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Wilde's French Salomé

Abstract : This paper focuses on Wilde’s use of French in his dramatization of the Biblical story, Salomé. It argues that Wilde adopted the foreign language as a strategy for representing the taboo of incestuous and homoerotic desire, murder and necrophilia. His aesthetic objective was to produce a work belonging to the school of French decadentism and adhering to its principles of symbolism. He uses the French language as if it were a system of signs divorced from their semantic meaning, creating as pure a musical notation as verbal language can allow. A study of the manuscript versions of his play reveals his limited knowledge of French, though this paper interprets the mistakes as key to his poetic achievement. Wilde’s play is untranslatable: both the illustrator Aubrey Beardsley and the composer Richard Strauss recognized the quintessential French quality of the script, and respected it in their creative translations into another artistic genre.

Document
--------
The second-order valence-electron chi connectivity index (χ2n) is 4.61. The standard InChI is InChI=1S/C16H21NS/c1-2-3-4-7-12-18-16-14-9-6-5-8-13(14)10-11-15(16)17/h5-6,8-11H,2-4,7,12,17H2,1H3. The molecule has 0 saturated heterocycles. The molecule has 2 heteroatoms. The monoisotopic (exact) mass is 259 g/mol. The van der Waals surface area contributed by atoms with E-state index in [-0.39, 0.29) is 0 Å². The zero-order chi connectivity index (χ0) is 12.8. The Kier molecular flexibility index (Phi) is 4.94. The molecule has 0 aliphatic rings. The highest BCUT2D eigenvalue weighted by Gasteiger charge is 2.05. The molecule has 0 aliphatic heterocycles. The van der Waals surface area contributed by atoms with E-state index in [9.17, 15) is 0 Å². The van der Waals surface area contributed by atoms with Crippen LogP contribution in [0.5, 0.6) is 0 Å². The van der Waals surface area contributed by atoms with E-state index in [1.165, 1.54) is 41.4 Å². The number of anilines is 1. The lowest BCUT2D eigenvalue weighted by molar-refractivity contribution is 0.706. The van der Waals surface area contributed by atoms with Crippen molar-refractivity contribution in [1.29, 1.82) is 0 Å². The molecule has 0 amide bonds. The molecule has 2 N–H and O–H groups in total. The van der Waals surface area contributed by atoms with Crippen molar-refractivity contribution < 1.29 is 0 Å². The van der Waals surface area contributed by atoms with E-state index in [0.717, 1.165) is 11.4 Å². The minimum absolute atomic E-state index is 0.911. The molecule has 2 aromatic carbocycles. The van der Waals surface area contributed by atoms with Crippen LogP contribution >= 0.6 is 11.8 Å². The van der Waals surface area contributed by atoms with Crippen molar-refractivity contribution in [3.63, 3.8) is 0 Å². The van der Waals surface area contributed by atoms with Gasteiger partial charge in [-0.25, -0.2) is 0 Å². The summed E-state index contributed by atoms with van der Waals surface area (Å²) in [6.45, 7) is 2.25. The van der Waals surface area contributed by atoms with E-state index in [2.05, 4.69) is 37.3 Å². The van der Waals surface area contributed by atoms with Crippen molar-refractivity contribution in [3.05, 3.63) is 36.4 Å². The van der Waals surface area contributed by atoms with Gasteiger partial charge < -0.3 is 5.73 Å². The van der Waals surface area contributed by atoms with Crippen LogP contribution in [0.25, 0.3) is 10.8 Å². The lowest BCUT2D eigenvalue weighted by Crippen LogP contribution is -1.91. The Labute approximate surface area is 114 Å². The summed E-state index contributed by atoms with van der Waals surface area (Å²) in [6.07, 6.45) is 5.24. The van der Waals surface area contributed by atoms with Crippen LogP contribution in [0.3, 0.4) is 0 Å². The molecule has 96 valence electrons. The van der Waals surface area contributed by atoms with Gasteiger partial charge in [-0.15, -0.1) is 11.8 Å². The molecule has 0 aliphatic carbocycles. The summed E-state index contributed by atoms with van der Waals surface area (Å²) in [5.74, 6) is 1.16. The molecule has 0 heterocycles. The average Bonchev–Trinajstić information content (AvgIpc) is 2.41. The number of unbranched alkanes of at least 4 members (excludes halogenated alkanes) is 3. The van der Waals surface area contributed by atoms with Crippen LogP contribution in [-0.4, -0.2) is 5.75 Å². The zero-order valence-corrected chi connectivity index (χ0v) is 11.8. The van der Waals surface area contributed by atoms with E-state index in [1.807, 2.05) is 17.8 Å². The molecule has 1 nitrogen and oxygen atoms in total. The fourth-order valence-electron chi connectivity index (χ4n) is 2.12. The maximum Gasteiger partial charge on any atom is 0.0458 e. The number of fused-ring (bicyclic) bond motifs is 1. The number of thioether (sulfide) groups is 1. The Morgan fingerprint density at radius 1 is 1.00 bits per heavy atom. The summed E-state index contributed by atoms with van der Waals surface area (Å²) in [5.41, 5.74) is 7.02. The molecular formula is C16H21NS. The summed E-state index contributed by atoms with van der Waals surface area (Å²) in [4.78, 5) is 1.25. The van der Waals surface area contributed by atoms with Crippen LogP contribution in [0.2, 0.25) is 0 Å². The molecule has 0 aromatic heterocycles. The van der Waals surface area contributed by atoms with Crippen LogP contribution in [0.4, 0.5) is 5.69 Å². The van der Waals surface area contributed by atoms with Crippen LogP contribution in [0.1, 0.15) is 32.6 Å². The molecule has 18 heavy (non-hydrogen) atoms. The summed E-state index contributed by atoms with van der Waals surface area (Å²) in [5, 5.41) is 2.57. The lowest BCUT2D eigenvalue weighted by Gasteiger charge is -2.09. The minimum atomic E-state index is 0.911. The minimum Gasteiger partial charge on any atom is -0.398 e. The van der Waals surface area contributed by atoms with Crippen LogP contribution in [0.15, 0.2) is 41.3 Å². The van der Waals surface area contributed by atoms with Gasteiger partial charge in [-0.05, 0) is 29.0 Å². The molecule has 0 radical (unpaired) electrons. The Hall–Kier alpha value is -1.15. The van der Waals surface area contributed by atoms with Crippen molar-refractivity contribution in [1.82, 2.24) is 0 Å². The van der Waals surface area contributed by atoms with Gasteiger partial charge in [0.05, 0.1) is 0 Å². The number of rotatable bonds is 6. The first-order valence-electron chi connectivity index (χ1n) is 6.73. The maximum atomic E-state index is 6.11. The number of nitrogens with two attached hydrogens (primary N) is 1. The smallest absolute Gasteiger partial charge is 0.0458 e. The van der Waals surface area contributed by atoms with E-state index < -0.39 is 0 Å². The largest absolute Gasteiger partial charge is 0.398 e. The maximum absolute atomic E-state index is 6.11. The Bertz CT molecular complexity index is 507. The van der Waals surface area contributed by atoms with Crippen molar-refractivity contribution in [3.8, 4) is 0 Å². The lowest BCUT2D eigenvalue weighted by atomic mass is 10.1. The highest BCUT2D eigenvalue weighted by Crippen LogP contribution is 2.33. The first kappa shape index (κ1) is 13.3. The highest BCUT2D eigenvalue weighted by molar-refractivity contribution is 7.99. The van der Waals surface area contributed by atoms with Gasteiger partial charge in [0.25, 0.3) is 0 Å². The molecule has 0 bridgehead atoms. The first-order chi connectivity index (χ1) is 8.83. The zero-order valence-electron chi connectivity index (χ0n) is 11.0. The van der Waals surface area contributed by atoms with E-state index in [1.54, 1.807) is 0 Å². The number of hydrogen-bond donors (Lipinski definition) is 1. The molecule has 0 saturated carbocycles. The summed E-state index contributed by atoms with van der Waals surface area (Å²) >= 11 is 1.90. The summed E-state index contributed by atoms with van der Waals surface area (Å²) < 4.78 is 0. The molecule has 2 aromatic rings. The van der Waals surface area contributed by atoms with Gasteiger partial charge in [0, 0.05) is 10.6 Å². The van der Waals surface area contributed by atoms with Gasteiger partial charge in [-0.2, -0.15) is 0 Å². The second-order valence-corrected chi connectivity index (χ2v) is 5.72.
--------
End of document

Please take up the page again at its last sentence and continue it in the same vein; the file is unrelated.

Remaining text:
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Emily Eells. Wilde's French Salomé. Cahiers Victoriens et Edouardiens, Montpellier : Centre d'études et de recherches victoriennes et édouardiennes, 2010, Studies in the Theatre of Oscar Wilde, ⟨10.4000/cve.2729⟩. ⟨hal-01676193⟩



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